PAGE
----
a handful of social media loudmouths recently given unprecedented access to many of NASA's secret gardens including the massive Mobile Launcher (ML).
The ML was originally designed for the Apollo Program and later used to assemble and transport the Shuttles from the Vehicle Assembly Building to Launch Pad 39A at the Kennedy Space Center in Florida.
It basically consists of the lower platform, maybe 25' tall, and the upper umbilical tower, maybe 400' tall. As NASA restructures following the dissolution of the Shuttle program, the launch pads are one of their most recognizable assets. They've removed a lot of the structures used specifically for the shuttle, removed a million miles of cable, put up lightning towers and now have a clean launch pad that others can use for a short period of time.
How do you photograph such a monster?
The goal, according to Jeremy Parsons, a mission operations engineer with NASA's Ground Systems Development, is to
"increase our users and drive down the cost of deep space exploration. Leveraging the experience of the engineers who worked on the shuttle to be early in the design of the Space Launch Systems (SLS) vehicle, to make it easy to use, reliable, sustainable. We run simulations to estimate what we need, the time frame, chance of success... change our designs to see how we're doing. Figure out how we'll process this vehicle and relate that back to the design center. We work on it in a 3D environment so when the vehicle arrives, we hit the ground running.....
We're on schedule, just completed our system requirements review, and are not proceeding on to the preliminary design review. All of our systems are going well. If another user can come in and use the pads, it will help both NASA and the commercial companies."
My view up the 25' x 25' exhaust hole.
This will be increased to 31' x 64'.
Greg Williams, with NASA's human exploration operations explains the goal is to
"free NASA up to leave earth orbit and move beyond via Orion, to go to the moon, asteroids, and everybody's common destination in space is Mars. Step One is the ISS - learning how to work and operate in space environment. Step Two is to utilize lunar space -- the volume of space around the Moon -- then the solar system -- interplanetary, low gravity bodies, asteroids -- and then" bada bing bada boom (my words, not his) - "Mars. We need a heavy launch vehicle and a cargo vehicle. Has to be affordable and sustainable, 105 tons and 314' tall for low earth orbit, then 130 plus tons and 384' tall for Mars. Orion would carry 3 - 4 astronauts and NASA has recently signed a European space agency agreement, bringing on International partners for the Orion as we have done with the ISS."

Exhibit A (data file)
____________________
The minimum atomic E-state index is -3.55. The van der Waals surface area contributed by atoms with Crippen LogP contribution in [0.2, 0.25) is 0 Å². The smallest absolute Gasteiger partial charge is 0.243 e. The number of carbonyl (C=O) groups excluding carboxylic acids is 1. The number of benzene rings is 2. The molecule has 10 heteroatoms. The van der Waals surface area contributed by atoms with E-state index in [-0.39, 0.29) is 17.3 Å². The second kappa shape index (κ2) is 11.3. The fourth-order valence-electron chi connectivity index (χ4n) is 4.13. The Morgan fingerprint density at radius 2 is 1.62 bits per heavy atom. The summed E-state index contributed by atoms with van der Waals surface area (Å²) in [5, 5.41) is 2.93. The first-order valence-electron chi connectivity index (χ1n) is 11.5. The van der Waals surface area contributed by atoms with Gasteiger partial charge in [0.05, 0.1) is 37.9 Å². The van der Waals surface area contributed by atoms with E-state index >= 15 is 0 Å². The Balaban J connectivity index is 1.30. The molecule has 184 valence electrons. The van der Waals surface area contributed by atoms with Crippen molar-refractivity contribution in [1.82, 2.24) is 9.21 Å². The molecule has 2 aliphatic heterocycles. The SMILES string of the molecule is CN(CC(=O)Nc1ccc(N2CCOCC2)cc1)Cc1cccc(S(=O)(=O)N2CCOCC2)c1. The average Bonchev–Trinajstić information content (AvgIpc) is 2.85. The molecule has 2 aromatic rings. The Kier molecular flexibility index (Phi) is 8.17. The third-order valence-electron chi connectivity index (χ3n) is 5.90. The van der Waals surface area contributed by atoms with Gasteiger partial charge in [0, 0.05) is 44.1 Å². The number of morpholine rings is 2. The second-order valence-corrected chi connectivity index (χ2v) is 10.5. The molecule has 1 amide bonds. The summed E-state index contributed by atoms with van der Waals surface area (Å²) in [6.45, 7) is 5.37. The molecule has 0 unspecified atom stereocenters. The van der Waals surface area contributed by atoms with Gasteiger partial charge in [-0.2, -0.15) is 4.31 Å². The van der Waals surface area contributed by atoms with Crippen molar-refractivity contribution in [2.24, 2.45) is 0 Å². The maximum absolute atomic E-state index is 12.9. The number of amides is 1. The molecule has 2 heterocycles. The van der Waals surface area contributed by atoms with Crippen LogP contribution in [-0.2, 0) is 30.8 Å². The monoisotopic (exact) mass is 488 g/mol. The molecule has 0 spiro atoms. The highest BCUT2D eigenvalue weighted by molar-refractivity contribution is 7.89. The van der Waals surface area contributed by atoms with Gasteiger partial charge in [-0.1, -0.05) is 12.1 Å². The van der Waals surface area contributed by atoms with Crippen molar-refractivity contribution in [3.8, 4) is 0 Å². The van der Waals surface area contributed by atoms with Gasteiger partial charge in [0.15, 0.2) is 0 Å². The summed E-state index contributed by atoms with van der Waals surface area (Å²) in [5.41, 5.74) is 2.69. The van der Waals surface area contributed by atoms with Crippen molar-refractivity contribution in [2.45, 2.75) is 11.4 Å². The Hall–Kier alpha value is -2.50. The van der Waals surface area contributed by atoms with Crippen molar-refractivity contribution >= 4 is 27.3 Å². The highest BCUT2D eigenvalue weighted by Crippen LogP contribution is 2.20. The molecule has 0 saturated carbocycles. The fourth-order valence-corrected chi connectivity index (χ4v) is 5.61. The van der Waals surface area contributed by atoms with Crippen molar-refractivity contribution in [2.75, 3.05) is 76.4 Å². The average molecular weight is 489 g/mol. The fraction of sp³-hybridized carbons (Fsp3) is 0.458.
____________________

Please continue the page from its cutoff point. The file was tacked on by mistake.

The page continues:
Now where was I? The ML. NASA was working on Orion out here, I believe, and have pushed Orion back into the VAB and will now modify the ML for the SLS.
We went in. Around 21,000 square feet of living space inside. A lot of it is empty, clean and ready to roll. She'll be ready to support a launch at the end of 2016. Who will it be? Richard Branson and Virgin Galactic? Will it be Rocketcrafters who are moving from Utah to Titusville, FL as I write? Such exciting times!!
Hensel Phelps originally built this baby - 10 tiers lifted singularly with 40 cranes and bolted together. The bottom is mostly steel and metal; the top, fiberglass. 662 steps to the top and the construction crew had to climb it repeatedly during construction.
I found it very artistic.
Three power sub stations which we stayed away from:
We took the elevator to the top at 60' per minute. The shuttle crew would board around 275 - 285 feet, including my old friend Doug Wheelock.
The view from the top.
The end of the shuttle most definitely is not the end of space exploration. I loved hearing about NASA's plans for the future and love sharing them with you. Big thank you to NASA for including me in these tours
Tour of SwampWorks, NASA's new research and development lab
Atlas V Launch in which they sent a new TDRS satellite out
More Info. on Atlas V and TDRS.